The Information’s 411 — Job Mirages


This post is by Tom Dotan from The Information

Zoe and Cory join to discuss how the pandemic has hit the job market in tech. Zoe talks about the phenomenon of job postings that turn out not to be real. And Cory gives some historical context around how the current job losses in tech compare to previous recessions.

The Information’s 411 — TikTok on the Clock


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Cory joins to discuss Mark Zuckerberg's announcement that Facebook is fully embracing the work from home workforce. We explore the reasons tech is rushing to adopt the policy and whether it will have a big effect on cities. Then Tom gives the backstory on Kevin Mayer, TikTok's new US CEO. He explains what it means for Disney to lose its top streaming executive and the challenges Mayer will face coming to the politically embattled Chinese company.

Disney Shakes Up Streaming Group Following Leader’s Departure


This post is by Tom Dotan from The Information

Not long after Kevin Mayer arrived at Walt Disney Co. in the mid ’90s, employees gave the 6-foot, 3-inch former football player from the Massachusetts Institute of Technology a nickname befitting his beefy frame: Captain America. Now, with Mayer exiting the company for the top role at TikTok, he leaves a giant hole at the head of the company’s streaming division.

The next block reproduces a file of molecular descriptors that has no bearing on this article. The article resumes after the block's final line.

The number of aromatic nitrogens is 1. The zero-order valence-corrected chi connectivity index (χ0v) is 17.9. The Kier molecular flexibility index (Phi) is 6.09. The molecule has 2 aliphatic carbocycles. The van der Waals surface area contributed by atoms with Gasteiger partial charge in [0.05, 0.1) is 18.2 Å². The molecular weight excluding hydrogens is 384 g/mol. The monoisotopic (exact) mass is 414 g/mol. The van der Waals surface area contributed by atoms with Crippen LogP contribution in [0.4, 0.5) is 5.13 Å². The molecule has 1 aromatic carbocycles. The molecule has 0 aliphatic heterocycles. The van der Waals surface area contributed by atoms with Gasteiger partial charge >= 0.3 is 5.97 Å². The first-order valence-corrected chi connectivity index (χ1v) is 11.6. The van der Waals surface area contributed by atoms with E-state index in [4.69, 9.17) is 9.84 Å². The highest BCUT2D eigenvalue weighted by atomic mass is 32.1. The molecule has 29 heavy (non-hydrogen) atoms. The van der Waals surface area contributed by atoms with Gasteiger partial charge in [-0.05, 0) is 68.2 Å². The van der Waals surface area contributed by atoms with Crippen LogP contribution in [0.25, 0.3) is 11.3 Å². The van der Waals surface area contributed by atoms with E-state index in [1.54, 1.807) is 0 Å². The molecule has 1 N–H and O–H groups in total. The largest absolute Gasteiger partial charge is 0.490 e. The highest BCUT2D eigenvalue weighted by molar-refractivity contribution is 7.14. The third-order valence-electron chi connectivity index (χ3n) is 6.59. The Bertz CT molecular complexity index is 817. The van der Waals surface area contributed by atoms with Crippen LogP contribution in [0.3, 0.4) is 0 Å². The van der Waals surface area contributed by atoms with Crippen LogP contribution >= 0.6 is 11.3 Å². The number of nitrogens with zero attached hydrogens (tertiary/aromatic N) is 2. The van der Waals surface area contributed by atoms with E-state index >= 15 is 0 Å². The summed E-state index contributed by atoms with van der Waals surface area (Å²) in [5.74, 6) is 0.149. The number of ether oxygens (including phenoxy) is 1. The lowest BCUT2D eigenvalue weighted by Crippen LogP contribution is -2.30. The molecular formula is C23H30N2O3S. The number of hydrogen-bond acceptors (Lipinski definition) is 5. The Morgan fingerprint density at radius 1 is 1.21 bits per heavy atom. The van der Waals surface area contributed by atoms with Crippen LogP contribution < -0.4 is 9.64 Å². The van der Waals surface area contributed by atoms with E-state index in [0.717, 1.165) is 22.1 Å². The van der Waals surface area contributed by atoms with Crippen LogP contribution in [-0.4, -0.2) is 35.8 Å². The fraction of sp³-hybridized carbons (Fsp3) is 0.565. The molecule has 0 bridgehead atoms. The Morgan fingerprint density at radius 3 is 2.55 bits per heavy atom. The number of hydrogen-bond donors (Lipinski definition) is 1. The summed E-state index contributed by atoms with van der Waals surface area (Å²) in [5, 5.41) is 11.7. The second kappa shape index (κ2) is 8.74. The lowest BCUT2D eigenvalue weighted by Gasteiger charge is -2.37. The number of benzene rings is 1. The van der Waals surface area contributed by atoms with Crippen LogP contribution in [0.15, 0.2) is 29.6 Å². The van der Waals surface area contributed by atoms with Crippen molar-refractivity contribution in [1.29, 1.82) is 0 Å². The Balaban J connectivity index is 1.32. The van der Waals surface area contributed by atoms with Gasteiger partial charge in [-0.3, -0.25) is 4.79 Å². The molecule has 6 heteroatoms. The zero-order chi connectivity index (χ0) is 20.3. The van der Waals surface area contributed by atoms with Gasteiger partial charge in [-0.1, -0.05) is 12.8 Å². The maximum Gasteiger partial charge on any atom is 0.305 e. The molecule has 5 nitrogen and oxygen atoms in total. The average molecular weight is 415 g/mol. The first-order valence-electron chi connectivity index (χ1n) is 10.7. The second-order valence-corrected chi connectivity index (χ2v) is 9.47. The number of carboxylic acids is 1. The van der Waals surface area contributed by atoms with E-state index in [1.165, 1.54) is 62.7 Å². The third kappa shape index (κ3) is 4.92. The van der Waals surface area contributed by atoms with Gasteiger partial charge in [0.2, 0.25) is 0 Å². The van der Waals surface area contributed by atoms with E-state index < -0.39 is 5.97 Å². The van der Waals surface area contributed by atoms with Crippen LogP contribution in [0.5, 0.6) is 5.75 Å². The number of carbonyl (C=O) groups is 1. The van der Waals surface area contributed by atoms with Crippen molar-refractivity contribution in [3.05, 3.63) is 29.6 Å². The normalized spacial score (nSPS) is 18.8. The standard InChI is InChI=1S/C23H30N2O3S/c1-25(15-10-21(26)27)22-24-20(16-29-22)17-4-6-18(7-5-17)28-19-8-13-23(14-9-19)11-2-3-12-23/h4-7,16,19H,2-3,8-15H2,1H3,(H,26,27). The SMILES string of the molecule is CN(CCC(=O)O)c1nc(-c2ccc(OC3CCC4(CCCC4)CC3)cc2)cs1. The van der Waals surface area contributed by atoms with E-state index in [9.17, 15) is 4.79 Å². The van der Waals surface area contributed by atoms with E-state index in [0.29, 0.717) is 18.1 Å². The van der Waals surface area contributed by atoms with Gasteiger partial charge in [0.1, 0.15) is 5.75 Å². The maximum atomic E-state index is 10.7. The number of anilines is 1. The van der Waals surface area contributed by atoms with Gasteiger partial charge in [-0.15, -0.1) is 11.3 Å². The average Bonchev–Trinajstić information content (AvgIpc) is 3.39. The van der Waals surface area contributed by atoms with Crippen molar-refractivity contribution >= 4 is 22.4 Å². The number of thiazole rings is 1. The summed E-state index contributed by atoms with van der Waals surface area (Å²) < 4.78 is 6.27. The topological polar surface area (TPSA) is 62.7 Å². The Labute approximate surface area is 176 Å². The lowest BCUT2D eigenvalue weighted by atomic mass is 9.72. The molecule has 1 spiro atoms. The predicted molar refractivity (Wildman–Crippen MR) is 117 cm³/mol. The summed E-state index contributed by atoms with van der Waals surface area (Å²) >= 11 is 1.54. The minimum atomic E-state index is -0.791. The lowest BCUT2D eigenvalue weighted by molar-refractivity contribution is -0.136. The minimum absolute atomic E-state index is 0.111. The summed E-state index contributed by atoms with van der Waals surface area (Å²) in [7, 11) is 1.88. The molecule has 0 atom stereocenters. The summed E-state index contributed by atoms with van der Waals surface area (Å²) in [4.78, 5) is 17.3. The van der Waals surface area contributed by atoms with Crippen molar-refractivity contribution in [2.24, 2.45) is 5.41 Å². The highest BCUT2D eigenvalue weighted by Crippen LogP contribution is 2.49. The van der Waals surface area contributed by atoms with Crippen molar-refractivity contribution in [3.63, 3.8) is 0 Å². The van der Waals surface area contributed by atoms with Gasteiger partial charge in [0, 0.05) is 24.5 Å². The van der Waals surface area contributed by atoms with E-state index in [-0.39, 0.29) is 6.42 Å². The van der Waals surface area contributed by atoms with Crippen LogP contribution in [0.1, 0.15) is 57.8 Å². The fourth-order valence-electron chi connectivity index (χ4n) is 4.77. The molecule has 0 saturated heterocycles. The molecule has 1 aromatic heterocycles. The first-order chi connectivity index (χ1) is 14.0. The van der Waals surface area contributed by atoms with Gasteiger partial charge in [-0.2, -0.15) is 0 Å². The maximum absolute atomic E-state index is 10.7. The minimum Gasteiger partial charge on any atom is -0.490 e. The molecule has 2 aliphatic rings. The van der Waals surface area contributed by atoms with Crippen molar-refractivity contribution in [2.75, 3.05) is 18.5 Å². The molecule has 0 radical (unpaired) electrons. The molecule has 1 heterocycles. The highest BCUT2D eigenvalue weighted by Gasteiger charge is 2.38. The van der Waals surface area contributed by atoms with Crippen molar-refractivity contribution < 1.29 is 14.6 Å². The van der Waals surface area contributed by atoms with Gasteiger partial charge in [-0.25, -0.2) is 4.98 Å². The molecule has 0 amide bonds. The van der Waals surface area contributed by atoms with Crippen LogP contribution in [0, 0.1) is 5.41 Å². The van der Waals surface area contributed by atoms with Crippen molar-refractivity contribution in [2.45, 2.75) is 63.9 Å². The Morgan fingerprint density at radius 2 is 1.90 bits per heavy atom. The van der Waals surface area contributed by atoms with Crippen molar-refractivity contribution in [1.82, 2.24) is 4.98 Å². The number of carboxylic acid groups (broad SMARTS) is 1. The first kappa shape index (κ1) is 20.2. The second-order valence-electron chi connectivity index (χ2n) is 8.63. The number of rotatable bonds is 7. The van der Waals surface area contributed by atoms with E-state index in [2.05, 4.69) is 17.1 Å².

The group is already shrinking in his absence. On Monday, the company quietly announced to employees that Disney’s advertising and cable distribution businesses would now be part of its television groups instead of its streaming division, according to multiple people with knowledge of the move. The organizational changes haven’t been previously reported.

The Information’s 411 — The Oracle and the JEDI


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Chris Stern gives us an update on the ongoing battle to win the Pentagon's cloud computing contract. He explains why Amazon is still fighting to win the account back from Microsoft in the courts. And how Oracle fits into the puzzle.

Disney Streaming Unit Slows Hiring Despite Subscriber Gains


This post is by Tom Dotan from The Information

The Walt Disney Co.’s new streaming service may be the best thing going right now at the struggling entertainment giant, which is facing a once-in-a-generation crisis that has ravaged its movie, theme park and cruise businesses. But the company hasn’t spared the division that includes the fast-growing service—Disney+—from the frugality it has imposed on other businesses.